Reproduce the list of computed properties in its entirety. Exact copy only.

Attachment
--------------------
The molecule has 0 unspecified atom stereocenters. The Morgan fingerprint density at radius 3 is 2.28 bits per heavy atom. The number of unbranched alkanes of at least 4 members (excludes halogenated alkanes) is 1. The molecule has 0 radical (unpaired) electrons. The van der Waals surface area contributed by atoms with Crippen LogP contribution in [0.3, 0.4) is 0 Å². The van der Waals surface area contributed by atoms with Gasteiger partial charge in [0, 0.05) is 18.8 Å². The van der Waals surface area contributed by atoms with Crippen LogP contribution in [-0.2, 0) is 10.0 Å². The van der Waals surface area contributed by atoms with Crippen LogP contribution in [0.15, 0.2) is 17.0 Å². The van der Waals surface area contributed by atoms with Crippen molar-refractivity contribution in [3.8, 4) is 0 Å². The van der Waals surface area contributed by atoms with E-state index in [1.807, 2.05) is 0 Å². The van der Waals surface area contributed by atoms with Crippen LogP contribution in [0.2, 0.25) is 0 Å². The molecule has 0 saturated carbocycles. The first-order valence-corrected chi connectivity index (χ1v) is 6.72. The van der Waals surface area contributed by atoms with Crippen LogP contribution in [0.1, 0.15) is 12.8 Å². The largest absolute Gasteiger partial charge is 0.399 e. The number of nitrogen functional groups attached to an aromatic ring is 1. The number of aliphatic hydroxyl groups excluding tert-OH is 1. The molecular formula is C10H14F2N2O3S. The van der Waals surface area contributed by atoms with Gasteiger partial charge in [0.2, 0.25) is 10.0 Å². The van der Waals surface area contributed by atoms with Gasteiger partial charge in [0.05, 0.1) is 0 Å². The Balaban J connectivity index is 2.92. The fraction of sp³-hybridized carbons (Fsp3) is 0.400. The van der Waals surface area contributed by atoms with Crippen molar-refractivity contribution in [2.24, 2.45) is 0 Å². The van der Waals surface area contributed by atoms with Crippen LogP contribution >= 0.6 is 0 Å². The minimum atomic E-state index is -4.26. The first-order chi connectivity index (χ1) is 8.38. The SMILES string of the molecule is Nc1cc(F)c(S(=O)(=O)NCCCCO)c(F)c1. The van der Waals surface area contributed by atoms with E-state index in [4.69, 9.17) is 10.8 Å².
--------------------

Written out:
The molecule has 0 unspecified atom stereocenters. The Morgan fingerprint density at radius 3 is 2.28 bits per heavy atom. The number of unbranched alkanes of at least 4 members (excludes halogenated alkanes) is 1. The molecule has 0 radical (unpaired) electrons. The van der Waals surface area contributed by atoms with Crippen LogP contribution in [0.3, 0.4) is 0 Å². The van der Waals surface area contributed by atoms with Gasteiger partial charge in [0, 0.05) is 18.8 Å². The van der Waals surface area contributed by atoms with Crippen LogP contribution in [-0.2, 0) is 10.0 Å². The van der Waals surface area contributed by atoms with Crippen LogP contribution in [0.15, 0.2) is 17.0 Å². The van der Waals surface area contributed by atoms with Crippen molar-refractivity contribution in [3.8, 4) is 0 Å². The van der Waals surface area contributed by atoms with E-state index in [1.807, 2.05) is 0 Å². The van der Waals surface area contributed by atoms with Crippen LogP contribution in [0.2, 0.25) is 0 Å². The molecule has 0 saturated carbocycles. The first-order valence-corrected chi connectivity index (χ1v) is 6.72. The van der Waals surface area contributed by atoms with Crippen LogP contribution in [0.1, 0.15) is 12.8 Å². The largest absolute Gasteiger partial charge is 0.399 e. The number of nitrogen functional groups attached to an aromatic ring is 1. The number of aliphatic hydroxyl groups excluding tert-OH is 1. The molecular formula is C10H14F2N2O3S. The van der Waals surface area contributed by atoms with Gasteiger partial charge in [0.2, 0.25) is 10.0 Å². The van der Waals surface area contributed by atoms with Gasteiger partial charge in [0.05, 0.1) is 0 Å². The Balaban J connectivity index is 2.92. The fraction of sp³-hybridized carbons (Fsp3) is 0.400. The van der Waals surface area contributed by atoms with Crippen molar-refractivity contribution in [2.24, 2.45) is 0 Å². The van der Waals surface area contributed by atoms with Crippen LogP contribution >= 0.6 is 0 Å². The minimum atomic E-state index is -4.26. The first-order chi connectivity index (χ1) is 8.38. The SMILES string of the molecule is Nc1cc(F)c(S(=O)(=O)NCCCCO)c(F)c1. The van der Waals surface area contributed by atoms with E-state index in [4.69, 9.17) is 10.8 Å².